Will Housing Save The Day?

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The recent banking crisis has immediately lowered expectations for future inflation expectations and interest rate hikes. Why? There is a direct correlation between economic activity and loan volume, and loan volume is destined for a short term contraction, at a minimum, as the regional banks, and even the big money center banks, reassess their positions and await whatever revised government regulation comes out of this banking crisis. So the economy will slow, even more than recently predicted, and that should produce lower inflation. Perversely, this banking crisis may have been just what the Fed needed to help it reduce inflation.

Housing remains the main event as to this year’s inflation flight path.

Watching monthly inflation releases has become something of an American pastime over the past year, with the acronyms CPI, PPI, and PCE (Consumer Price Index, Producer Price Index, and Personal Consumption Expenditures for the uninitiated) no longer relegated to discussions among economists and now familiar to most of the general investing public. With the Federal Reserve stressing its “data-driven” approach to containing inflation, investors are desperately scanning each data release for signs that the Fed’s aggressive rate hikes are taking effect and slowing down out-of-control inflationary price pressures.

While things were looking good for a few months, the most recent data releases have failed to inspire confidence that the Fed has a handle on inflation. Producer Prices, charged by manufacturers, wholesalers, and farmers, were down in December, up in January, and then down again in February. Prices paid by consumers has been stickier, with CPI rising 0.5% in January and 0.4% in February. Even when stripping out the volatile food and energy categories, so-called “core” CPI was up 0.4% in January and 0.5% in February. These hot inflation readings were backed up by the Fed’s preferred inflation gauge, PCE, which showed an uptick of 0.6% in January on both the headline and core reading. Annually, core inflation is either 5.5% or 4.7%, using core CPI or core PCE, respectively.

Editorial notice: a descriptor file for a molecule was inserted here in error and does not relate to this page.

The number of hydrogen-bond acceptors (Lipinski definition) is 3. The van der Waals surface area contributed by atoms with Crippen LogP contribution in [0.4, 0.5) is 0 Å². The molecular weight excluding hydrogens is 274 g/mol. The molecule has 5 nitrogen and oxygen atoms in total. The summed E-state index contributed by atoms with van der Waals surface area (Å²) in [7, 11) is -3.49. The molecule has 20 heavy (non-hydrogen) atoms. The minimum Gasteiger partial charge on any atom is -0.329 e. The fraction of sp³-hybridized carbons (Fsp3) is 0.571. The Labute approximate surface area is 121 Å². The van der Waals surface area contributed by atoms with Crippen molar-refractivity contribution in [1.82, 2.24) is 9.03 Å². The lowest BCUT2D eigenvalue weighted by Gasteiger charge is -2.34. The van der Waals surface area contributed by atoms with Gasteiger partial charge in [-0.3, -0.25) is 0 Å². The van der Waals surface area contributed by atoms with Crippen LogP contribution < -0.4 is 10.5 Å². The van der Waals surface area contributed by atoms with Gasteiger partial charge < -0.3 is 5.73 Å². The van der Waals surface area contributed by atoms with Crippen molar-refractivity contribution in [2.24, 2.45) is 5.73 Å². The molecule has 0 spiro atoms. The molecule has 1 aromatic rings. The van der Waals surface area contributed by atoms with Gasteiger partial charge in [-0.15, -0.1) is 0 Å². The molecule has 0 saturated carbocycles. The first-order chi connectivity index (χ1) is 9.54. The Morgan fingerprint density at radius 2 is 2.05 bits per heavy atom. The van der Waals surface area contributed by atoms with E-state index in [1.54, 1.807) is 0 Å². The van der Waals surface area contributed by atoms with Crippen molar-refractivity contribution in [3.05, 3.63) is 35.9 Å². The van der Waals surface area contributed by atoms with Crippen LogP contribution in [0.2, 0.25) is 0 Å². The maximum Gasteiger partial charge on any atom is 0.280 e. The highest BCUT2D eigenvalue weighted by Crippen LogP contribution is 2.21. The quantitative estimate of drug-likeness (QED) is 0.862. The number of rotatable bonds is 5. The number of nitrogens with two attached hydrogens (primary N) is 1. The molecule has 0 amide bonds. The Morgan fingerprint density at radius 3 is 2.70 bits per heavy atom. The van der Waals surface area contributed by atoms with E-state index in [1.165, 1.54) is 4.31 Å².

No matter which metric you use – CPI, PPI, PCE, headline or core – inflation is running hot, and the Fed rate hikes have been ineffective. Wage growth and demand for services has kept the Fed’s 2% inflation target far out of reach. The Fed has little recourse but to keep pounding rate hikes and desperately hoping that eventually higher borrowing costs will change consumer behavior. Perhaps their best chance lies in the housing market, and a reduction in the “shelter” component of inflation readings.

At this point, we should examine the differences between the CPI and PCE inflation measures, as the former is typically the most widely followed but the latter is the yardstick the Fed is using. When the Fed references inflation, it is talking about Core PCE, that is PCE ex-food and energy. Core CPI and Core PCE contain similar components, but the way they weight them differs significantly, as shown in the below pie charts.

The most glaring difference between the two is the relative overweight in CPI to Housing, and the overweight to the nebulous “Other” category in PCE, but there are other significant differences in categories such as transportation and recreation. Why do the two differ so much, and why does the Fed favor PCE over CPI?

CPI is compiled by the Bureau of Labor Statistics using household surveys, and covers only out-of-pocket expenditures, excluding indirect payments such medical care covered by employer-provided insurance, Medicare or Medicaid. CPI data is also limited to only urban households. PCE data comes from the Bureau of Economic Analysis, is pulled directly from US GDP and supplier data, and covers all US households and nonprofits, extending beyond the urban sample used in CPI. PCE also has more flexibility to substitute goods and services as consumer behaviors shift. For example, if the cost of bread increased enough to deter consumers from purchasing bread, PCE could substitute an alternative basket of goods while CPI would not account for the shift in consumer preferences. This flexibility, along with a broader sampling of goods and services, makes PCE the Fed’s preferred inflation metric.